The United States has said there is "no basis" to ground Boeing 737 MAX airliners, after a second deadly crash involving the model in less than five months prompted governments worldwide to ban the plane.
Despite the aviation giant's assurances that the plane is safe and reliable, the European Union, Britain and India joined China and other countries grounding the plane or banning it from their airspace as they await the results of the investigation into the crash.
But the US has so far refused to take similar action against the American aerospace giant's best-selling workhorse aircraft.
"Thus far, our review shows no systemic performance issues and provides no basis to order grounding the aircraft," Federal Aviation Administration (FAA) chief Daniel Elwell said in a statement on Tuesday.
A new Ethiopian Airlines 737 MAX 8 went down minutes into a flight from Addis Ababa to Nairobi on Sunday, killing all 157 people on board.
That followed the October crash of a new Lion Air jet of the same model in Indonesia, which killed 189 people shortly after takeoff from Jakarta.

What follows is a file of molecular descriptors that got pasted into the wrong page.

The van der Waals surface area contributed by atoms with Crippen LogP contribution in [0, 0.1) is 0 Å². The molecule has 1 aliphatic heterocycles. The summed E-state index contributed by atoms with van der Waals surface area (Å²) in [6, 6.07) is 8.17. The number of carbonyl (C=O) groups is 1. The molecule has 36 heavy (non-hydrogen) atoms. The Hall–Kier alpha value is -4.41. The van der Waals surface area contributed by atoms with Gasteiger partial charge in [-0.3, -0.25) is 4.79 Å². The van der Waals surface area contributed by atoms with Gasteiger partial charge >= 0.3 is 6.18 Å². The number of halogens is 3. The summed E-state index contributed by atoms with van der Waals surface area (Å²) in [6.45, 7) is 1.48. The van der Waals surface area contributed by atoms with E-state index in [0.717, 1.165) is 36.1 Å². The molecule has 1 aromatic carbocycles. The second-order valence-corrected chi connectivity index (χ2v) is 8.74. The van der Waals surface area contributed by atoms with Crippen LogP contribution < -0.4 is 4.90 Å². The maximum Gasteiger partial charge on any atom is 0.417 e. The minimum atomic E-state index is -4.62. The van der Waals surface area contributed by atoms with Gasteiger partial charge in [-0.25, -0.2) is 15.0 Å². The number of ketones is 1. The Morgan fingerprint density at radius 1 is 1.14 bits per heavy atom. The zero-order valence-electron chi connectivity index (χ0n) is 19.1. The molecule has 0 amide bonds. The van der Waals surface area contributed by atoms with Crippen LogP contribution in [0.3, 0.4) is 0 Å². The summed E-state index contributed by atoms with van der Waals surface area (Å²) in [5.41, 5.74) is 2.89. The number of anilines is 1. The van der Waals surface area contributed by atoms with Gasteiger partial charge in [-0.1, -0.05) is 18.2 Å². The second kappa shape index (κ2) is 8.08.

The widening action against the aircraft has put pressure on Boeing -- the world's biggest plane manufacturer -- to prove the 737 MAX is safe, and the company has said it is rolling out flight software updates by April that could address issues with a faulty sensor.
The full extent of the impact of the bans on international travel routes was unclear. There are about 350 MAX 8s currently in service around the world.
Air Canada, for example, announced it was canceling flights to London following Britain's decision to ban the aircraft.
The EU aviation safety agency also closed European airspace to MAX planes.
"At this early stage of the related investigation, it cannot be excluded that similar causes may have contributed to both events," it said, referring to the Ethiopian and Lion Air crashes